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How the Charter-Time Warner deal could affect your cable bill

Adam Jeffery | CNBC

Cable customers could see better service as a result of the industry's latest planned merger—and maybe mitigate rate hikes.

Charter Communications said Tuesday it will purchase Time Warner Cable for $55 billion in a deal that would merge the second and third biggest U.S. cable companies. Charter said it also plans to acquire sixth-largest cable provider, Bright House Networks, for $10.4 billion. If regulators approve the deals, the resulting company could have as many as 23 million total customers, second only to Comcast's 27.2 million. (Comcast owns NBCUniversal, CNBC's parent company.)

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This early, it's tough to say how the deal will ultimately shake out for consumers, said Mukul Krishna, market research firm Frost & Sullivan's digital media senior global director. "Frankly, it really depends," he said. "Many times with mergers, people just keep going on. It's business as usual."

Executives from Charter Communications, Time Warner Cable and Bright House Networks said in a joint statement the merger puts them in a better position to deliver competitive services. "With our larger reach, we will be able to accelerate the deployment of faster Internet speeds, state-of-the-art video experiences and fully featured voice products, at highly competitive prices," said Tom Rutledge, Charter's president and chief executive.

There's little market overlap among the three providers, so consumers won't see hikes from fewer options. "It's not like we're taking competitors out of the market," said Erik Brannon, senior analyst of U.S. television for research firm IHS. Currently, a 300-channel television package averages $106.53 per month nationwide, according to comparison site WhiteFence.com, although consumers often get better promotional pricing through new-customer packages or multiservice bundles.

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Competitive pricing is relative, however. All three providers have mid-to-high revenue-per-user figures, Brannon said. A company with more subscribers will create savings through economies of scale. "When you think of the pricing power that would give the combined company, I would expect that [consumer] rate increases would be somewhat less," Brannon said. But he said that's a "best-case scenario." The new company might also choose to use any savings to boost its revenue or apply the funds to other projects.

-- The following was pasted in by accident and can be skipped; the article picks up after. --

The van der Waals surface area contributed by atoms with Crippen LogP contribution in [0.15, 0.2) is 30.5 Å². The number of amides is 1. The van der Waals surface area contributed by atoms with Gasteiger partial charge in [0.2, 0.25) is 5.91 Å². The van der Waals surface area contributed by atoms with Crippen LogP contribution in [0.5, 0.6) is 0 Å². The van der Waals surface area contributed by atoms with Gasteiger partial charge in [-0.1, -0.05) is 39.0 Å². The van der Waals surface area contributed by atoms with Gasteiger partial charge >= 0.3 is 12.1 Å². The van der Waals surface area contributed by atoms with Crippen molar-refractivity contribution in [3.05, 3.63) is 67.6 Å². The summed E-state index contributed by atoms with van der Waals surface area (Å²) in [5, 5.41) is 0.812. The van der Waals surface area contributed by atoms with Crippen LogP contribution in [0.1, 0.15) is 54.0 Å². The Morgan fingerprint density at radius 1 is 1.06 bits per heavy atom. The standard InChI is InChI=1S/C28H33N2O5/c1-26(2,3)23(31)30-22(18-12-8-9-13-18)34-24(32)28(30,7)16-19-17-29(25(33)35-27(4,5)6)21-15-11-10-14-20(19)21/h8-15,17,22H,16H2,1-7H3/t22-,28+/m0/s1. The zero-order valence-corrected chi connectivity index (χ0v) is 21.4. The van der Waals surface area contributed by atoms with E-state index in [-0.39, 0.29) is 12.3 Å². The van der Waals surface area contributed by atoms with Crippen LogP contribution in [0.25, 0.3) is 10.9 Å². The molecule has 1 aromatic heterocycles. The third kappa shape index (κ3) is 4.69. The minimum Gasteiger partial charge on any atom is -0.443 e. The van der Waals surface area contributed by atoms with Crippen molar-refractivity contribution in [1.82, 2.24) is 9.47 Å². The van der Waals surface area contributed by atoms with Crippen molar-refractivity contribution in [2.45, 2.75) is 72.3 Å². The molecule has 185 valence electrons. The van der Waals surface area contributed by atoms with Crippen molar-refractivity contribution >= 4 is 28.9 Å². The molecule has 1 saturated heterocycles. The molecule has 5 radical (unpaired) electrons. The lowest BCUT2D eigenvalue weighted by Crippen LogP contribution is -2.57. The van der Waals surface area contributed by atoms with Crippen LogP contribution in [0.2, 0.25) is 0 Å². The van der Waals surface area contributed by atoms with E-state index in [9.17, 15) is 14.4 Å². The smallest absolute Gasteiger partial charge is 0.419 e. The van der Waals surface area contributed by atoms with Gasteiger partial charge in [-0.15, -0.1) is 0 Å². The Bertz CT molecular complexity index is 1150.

In at least one market—Southern California—consumers could also have access to more content. There, Time Warner Cable is the only major distributor to carry the SportsNetLA channel, jointly owned by the Los Angles Dodgers, Major League Baseball and Time Warner Cable, which means fans of the baseball team who live in one of Charter's service areas currently can't tune in for a game. "It's pretty reasonable to assume that as part of the regulatory conditions for an approval here, the Dodgers problem be worked out once and for all," said Brannon. (A Charter spokesman said that the company will be adding the SportsNetLA channel in "the coming weeks.")

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Where consumers really stand to benefit is in better services. Paid TV providers have been competing more on features than price, said Krishna, and subscribers of the new company could have more access to options like video on demand and app access than they do under current providers. Internet service could improve, too. Time Warner Cable has lagged on broadband speeds; the merger could yield faster connections for those customers, said Brannon. "There is room for tremendous improvement across the board," he said.

It's worth noting that cable companies tend to have dismal customer service reviews. According to the 2014 American Customer Satisfaction Index, subscription television service providers averaged 65 out of 100 points, with Charter and Time Warner scoring even lower at 60 and 56, respectively. (Bright House was not listed.) For perspective, by the latest rankings, consumers were happier with hospitals (average score of 80), airlines (71), and the U.S. Postal Service (69).

To an extent, combining forces provides a clean slate. "When you come up with a new company, saying this is New Charter or what-have-you, it gives you a very, very good way to write a lot of things off your books," said Krishna. "From a marketing standpoint, there's an ability to go back with new messaging." Promises of better service could be enough to lure new subscribers who had a bad experience with one of the companies previously, he said—although how long that grace period will last still depends on whether the cable guy actually shows up on time.

Disclosure: Comcast owns NBCUniversal, the parent company of CNBC and CNBC.com.